1. Vitamin D: vitamin D is synthesised through sunlight exposure. It can be difficult to derive from the diet. Salmon, mushrooms and eggs are the key sources of Vitamin D but other than that it’s fairly difficult to obtain. Research has shown that vitamin D plays a role in enhancing mood and reducing the risk of depression. It is recommended to take a vitamin D supplement during the winter months in order to reduce the risk of deficiency. The majority of the UK population are walking around severely deficient in vitamin D during the winter due to a lack of exposure. The current recommendations sit at 10ųg.d
2. Zinc: Research has shown a relationship between zinc deficiency and depressive symptoms. The lower zinc status has been associated with more severe symptoms. Some studies have put this down to increased cortisol production in depressed patients, the by product metallothionein binds to zinc and consequently reduces zinc status. Foods rich in zinc include: oysters, beef, lamb, pumpkin seeds, chicken, nuts, mushrooms and spinach.
3. Folate and B12: Both of these B-vitamins have been associated with depression and a rise in homocysteine levels. It has been hypothesised that high levels of homocysteine contribute to increased risk of cerebral vasculardisease which affects blood flow in the brain, neurotransmitters and consequently reduces mood. Maintain adequate folate and B12 status through: eggs, meat, fish, green leafy vegetables, Marmite, nutritional yeast and avocado.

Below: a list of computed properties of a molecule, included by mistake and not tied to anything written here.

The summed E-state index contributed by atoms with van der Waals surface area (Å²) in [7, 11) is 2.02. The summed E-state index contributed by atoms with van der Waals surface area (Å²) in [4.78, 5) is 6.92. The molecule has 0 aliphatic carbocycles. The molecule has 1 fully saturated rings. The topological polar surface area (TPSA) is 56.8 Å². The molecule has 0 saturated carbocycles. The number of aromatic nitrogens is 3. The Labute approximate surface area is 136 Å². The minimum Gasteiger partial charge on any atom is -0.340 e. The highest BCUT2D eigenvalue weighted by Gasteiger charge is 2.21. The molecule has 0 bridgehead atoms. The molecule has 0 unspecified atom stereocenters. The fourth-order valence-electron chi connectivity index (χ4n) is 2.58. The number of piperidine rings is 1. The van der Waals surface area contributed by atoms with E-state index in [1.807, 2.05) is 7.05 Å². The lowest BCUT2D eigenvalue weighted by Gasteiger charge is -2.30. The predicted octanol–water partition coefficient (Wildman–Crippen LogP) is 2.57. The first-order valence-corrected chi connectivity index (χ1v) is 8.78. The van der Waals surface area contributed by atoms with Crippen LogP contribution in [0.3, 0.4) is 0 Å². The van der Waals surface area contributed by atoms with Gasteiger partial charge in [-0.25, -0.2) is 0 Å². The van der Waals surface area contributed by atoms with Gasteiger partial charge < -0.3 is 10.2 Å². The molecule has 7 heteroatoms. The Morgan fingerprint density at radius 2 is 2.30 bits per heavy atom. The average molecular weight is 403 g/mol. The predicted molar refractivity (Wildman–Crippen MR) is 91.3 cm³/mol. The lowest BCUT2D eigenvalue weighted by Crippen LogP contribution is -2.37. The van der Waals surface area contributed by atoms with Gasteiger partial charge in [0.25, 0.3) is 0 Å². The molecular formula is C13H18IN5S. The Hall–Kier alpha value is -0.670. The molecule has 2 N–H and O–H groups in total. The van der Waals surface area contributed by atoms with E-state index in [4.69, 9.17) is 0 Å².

4. L-tryptophan: This amino acid plays a key role in seretonin production which is commonly referred to as the ‘happy hormone’. Low serotonin is strongly associated with mood disorders and depression. Increase your tryptophan levels through the consumption of foods such as cheese, tofu, turkey, fish, oats, beans and lentils.
5. Selenium: Recent research has suggested an association between low selenium status and depression. Selenium is required for the production of glutathione peroxidase (a selenoprotein) which is an antioxidant. GP reduces the polyunsaturated fatty acids in the cell membranes from becoming oxidised. Studies have suggested that the link between selenium and depression is down to the role of the selenoproteins. Foods rich in selenium include oysters, brazil nuts, fish, turkey and chicken.
There you have some of the key nutrients associated with depression. Ensure you’re consuming a wide variety of sources to reduce the risks and symptoms associated with low mood and depression.